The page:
This relatively new series, written by evangelical scholars, is notable for its inclusion of both an annotated diagram and an exegetical outline for each section of text. Each section concludes with an application of the text to today.
For information on the cultural background behind New Testament books, see the following:
Zondervan Illustrated Bible Backgrounds Commentary
Clint E. Arnold, ed.
Grand Rapids, MI: Zondervan, 2002.
For each New Testament book, a different scholar provides interpretation of the text which is particularly informed by the book’s socio-historical background. Authors write from a broadly evangelical perspective, and include helpful charts and illustrations.
The IVP Bible Background Commentary: New Testament
Craig S. Keener, ed.
Downers Grove: IVP, 2014.
Keener provides a cultural-historical commentary of the New Testament, which is aimed not at biblical scholars but for pastors and those who lack detailed tools.
For a concise introduction to New Testament commentaries, consult Carson’s survey below, which includes a list of recommended works for each book of the New Testament.
New Testament Commentary Survey
D. A. Carson
Grand Rapids: Baker Academic, 2013.
These works help readers enter into conversations concerning both the socio-historical background and theology of the New Testament:
The Jewish World around the New Testament
Grand Rapids: Baker Academic, 2010.
This series of essays situates the New Testament within the Jewish context in which it was written.
The World of the New Testament: Cultural, Social, and Historical Contexts
Joel B. Green, Lee Martin McDonald
Grand Rapids: Baker Academic, 2013.
The Beginnings of Christianity: An Introduction to the New Testament
Howard Clark Kee
New York: T. & T. Clark, 2005.
In this historical study of the origins of Christianity, Kee focuses on the epistemological, sociological and eschatological background and features of early Christianity.
Theology of the New Testament: A Canonical and Synthetic Approach
Grand Rapids: Zondervan, 2005.
Thielman treats the three major parts of the New Testament as theological units, and examines the theology of each book. He defends the unity of the New Testament’s theology, which he sees as centred in Jesus Christ.
New Testament Theology: Communion and Community
Philip F. Esler
Minneapolis: Fortress Press, 2005.
Esler, with a social-scientific focus, discusses the question of how to apply the New Testament within the contemporary Christian context.
Beyond New Testament Theology: A Story and a Programme
Räisänen examines the history of modern biblical theology and argues that exegetical and theological tasks in New Testament interpretation should remain separate. He contends that New Testament theology should not serve the church.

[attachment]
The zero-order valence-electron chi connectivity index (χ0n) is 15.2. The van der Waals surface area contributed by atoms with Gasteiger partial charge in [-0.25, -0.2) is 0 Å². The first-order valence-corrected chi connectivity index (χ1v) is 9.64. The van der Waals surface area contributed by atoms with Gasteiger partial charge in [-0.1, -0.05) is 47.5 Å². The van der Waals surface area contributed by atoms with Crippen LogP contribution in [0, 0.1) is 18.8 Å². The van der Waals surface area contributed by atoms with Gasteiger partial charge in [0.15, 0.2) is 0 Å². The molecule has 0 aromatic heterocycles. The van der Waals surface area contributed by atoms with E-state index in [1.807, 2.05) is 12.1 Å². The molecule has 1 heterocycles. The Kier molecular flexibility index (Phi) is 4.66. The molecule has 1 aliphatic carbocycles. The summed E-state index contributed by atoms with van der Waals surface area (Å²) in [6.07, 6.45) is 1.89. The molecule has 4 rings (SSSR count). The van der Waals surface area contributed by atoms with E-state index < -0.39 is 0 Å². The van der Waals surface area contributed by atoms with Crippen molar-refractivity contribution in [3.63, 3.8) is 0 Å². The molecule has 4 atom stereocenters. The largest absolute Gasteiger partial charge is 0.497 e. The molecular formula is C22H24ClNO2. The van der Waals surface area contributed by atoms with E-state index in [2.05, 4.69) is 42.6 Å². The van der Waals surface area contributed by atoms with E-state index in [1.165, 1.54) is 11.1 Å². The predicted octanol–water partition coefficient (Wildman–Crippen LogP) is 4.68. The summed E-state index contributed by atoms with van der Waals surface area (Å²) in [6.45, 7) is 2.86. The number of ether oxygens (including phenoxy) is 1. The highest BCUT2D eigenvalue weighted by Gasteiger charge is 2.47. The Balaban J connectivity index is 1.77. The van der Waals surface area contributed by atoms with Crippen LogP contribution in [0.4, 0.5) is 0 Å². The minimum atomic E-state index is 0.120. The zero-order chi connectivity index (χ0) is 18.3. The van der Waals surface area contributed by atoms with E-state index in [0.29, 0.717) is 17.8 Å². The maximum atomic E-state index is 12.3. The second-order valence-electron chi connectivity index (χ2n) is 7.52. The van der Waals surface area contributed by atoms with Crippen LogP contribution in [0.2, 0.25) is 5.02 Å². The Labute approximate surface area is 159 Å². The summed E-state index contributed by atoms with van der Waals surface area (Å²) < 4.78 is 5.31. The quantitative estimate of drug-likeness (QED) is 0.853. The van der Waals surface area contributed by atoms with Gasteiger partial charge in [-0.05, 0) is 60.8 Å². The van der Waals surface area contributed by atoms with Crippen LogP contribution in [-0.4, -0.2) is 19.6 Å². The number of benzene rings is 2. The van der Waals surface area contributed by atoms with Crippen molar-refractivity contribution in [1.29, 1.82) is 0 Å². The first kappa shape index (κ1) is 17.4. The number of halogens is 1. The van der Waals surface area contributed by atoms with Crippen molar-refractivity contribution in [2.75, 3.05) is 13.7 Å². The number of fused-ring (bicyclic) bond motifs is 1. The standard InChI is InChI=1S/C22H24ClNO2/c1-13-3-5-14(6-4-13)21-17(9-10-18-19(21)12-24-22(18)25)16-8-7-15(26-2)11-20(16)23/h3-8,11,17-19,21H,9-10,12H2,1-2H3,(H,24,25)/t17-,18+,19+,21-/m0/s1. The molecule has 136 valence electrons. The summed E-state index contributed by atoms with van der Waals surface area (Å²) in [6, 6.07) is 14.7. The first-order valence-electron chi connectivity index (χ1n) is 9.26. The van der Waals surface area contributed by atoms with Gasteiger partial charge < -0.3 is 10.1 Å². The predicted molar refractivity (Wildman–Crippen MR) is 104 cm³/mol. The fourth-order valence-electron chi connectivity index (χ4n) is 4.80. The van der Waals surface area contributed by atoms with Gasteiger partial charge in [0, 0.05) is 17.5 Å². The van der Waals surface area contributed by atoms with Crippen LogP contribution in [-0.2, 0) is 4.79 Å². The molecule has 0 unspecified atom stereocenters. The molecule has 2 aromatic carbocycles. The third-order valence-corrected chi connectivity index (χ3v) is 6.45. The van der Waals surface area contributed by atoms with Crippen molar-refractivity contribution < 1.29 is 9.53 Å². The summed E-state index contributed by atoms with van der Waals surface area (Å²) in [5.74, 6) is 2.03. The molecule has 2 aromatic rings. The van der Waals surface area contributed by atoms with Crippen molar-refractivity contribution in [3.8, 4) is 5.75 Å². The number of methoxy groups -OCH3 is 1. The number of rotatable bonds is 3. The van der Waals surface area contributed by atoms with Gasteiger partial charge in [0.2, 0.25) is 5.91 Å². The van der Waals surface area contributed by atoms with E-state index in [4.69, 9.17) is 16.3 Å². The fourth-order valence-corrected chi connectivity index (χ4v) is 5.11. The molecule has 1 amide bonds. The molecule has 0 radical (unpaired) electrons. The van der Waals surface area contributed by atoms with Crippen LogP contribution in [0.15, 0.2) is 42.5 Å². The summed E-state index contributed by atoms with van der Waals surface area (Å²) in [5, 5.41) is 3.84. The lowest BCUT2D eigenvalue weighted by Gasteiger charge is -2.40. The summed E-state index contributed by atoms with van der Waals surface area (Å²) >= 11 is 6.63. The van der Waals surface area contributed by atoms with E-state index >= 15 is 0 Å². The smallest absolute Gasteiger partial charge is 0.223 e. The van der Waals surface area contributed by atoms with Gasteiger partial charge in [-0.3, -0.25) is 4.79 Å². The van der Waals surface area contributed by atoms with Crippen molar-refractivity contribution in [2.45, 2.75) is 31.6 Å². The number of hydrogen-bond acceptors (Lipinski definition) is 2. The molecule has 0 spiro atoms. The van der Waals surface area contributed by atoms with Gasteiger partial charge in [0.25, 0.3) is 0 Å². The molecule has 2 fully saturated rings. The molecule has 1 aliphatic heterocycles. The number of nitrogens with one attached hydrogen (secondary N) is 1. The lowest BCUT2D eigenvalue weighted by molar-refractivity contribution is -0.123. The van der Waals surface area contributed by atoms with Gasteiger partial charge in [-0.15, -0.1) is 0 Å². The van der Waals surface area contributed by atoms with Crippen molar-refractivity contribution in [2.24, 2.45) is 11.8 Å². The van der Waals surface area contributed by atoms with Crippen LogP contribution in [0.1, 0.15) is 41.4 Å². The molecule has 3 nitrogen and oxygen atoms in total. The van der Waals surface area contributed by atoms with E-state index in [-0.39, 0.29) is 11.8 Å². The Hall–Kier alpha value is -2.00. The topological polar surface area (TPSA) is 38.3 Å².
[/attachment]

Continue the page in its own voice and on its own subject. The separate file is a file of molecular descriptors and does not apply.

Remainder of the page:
The Allison Library provides access to many journals related to New Testament studies. Click here to access these. Listed below are some journals that may be particularly helpful:
-Bulletin for Biblical Research (BBR)
-Catholic Biblical Quarterly (CBQ)
-Expository Times (UBC login required)
-Journal of Biblical Literature (JBL)
-Journal for the Study of the New Testament (JSNT)
-Journal of Theological Studies (JTS)
-New Testament Studies (NTS)
There are many helpful resources available for studying the language and text of the New Testament. It should be noted, however, that even the most widely-used and influential lexicons and dictionaries are written from particular points of view, and thus should be examined critically.
Greek-English Lexicon of the New Testament and Other Early Christian Literature
Frederick W. Danker, Walter Bauer, William F. Arndt, and F. Wilbur Gingrich
Chicago: University of Chicago Press, 2000.
Often referred to as BDAG and now in its third edition, this lexicon provides exhaustive treatment of over 8,000 Greek words.
Theological Lexicon of the New Testament
Ceslas Spicq. James D. Ernest, ed.
Peabody, MA: 1994.
Despite not comprehensively covering every term, Spicq’s lexicon provides informative background information, giving examples from the broader Greco-Roman world.
The Theological Dictionary of the New Testament
Gerhard Kittel. Geoffrey W. Bromiley, ed.
Grand Rapids: Eerdmans, 1964-1976.
This ten-volume work treats over 2,300 significant New Testament words, focusing particularly on the term's background in secular Greek, the Old Testament, extra-biblical Jewish literature, and throughout the New Testament. The student should bear in mind that this work has received a fair amount of criticism regarding its methodology (see Barr, Semantics of Biblical Language, 1961).
Synopsis of the Four Gospels: Greek-English Edition of the Synopsis Quattuor Evangelorium
Kurt Aland, ed.
Stuttgart: German Bible Society, 2013.
This is a helpful resource for identifying and comparing parallel passages within the gospels. Parallel passages are clearly laid out, in both Greek and English (using the second edition of the RSV).
New International Dictionary of New Testament Theology and Exegesis
Grand Rapids: Zondervan, 2014.
New Testament Textual Criticism: A Concise Guide
David Alan Black
Grand Rapids: Baker Books, 1994.